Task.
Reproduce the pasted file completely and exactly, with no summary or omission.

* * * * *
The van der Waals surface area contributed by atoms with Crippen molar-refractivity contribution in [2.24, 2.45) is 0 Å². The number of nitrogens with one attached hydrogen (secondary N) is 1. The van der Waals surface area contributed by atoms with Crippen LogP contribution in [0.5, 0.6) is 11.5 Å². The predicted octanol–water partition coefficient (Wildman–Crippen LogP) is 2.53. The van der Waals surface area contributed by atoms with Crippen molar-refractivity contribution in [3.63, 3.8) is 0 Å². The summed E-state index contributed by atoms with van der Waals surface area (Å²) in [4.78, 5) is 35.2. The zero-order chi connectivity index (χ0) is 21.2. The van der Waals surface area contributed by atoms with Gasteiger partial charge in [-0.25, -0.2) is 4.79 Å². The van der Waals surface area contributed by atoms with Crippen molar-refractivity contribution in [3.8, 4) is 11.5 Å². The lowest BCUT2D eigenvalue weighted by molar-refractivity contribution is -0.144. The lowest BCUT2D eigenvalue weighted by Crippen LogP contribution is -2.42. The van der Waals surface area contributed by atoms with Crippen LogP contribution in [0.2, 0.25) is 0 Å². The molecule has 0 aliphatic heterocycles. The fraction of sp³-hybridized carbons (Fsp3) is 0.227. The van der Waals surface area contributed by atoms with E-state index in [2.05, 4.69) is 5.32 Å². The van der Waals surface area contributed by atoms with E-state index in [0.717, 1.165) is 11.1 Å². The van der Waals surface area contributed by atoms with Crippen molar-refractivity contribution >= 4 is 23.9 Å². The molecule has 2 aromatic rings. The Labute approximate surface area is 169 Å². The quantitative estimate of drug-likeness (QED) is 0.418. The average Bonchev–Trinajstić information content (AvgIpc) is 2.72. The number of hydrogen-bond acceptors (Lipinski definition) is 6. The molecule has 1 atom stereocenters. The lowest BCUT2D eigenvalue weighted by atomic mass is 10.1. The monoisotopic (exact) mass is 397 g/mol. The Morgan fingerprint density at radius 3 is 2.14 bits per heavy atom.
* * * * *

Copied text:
The van der Waals surface area contributed by atoms with Crippen molar-refractivity contribution in [2.24, 2.45) is 0 Å². The number of nitrogens with one attached hydrogen (secondary N) is 1. The van der Waals surface area contributed by atoms with Crippen LogP contribution in [0.5, 0.6) is 11.5 Å². The predicted octanol–water partition coefficient (Wildman–Crippen LogP) is 2.53. The van der Waals surface area contributed by atoms with Crippen molar-refractivity contribution in [3.63, 3.8) is 0 Å². The summed E-state index contributed by atoms with van der Waals surface area (Å²) in [4.78, 5) is 35.2. The zero-order chi connectivity index (χ0) is 21.2. The van der Waals surface area contributed by atoms with Gasteiger partial charge in [-0.25, -0.2) is 4.79 Å². The van der Waals surface area contributed by atoms with Crippen molar-refractivity contribution in [3.8, 4) is 11.5 Å². The lowest BCUT2D eigenvalue weighted by molar-refractivity contribution is -0.144. The lowest BCUT2D eigenvalue weighted by Crippen LogP contribution is -2.42. The van der Waals surface area contributed by atoms with Crippen LogP contribution in [0.2, 0.25) is 0 Å². The molecule has 0 aliphatic heterocycles. The fraction of sp³-hybridized carbons (Fsp3) is 0.227. The van der Waals surface area contributed by atoms with E-state index in [2.05, 4.69) is 5.32 Å². The van der Waals surface area contributed by atoms with E-state index in [0.717, 1.165) is 11.1 Å². The van der Waals surface area contributed by atoms with Crippen molar-refractivity contribution >= 4 is 23.9 Å². The molecule has 2 aromatic rings. The Labute approximate surface area is 169 Å². The quantitative estimate of drug-likeness (QED) is 0.418. The average Bonchev–Trinajstić information content (AvgIpc) is 2.72. The number of hydrogen-bond acceptors (Lipinski definition) is 6. The molecule has 1 atom stereocenters. The lowest BCUT2D eigenvalue weighted by atomic mass is 10.1. The monoisotopic (exact) mass is 397 g/mol. The Morgan fingerprint density at radius 3 is 2.14 bits per heavy atom.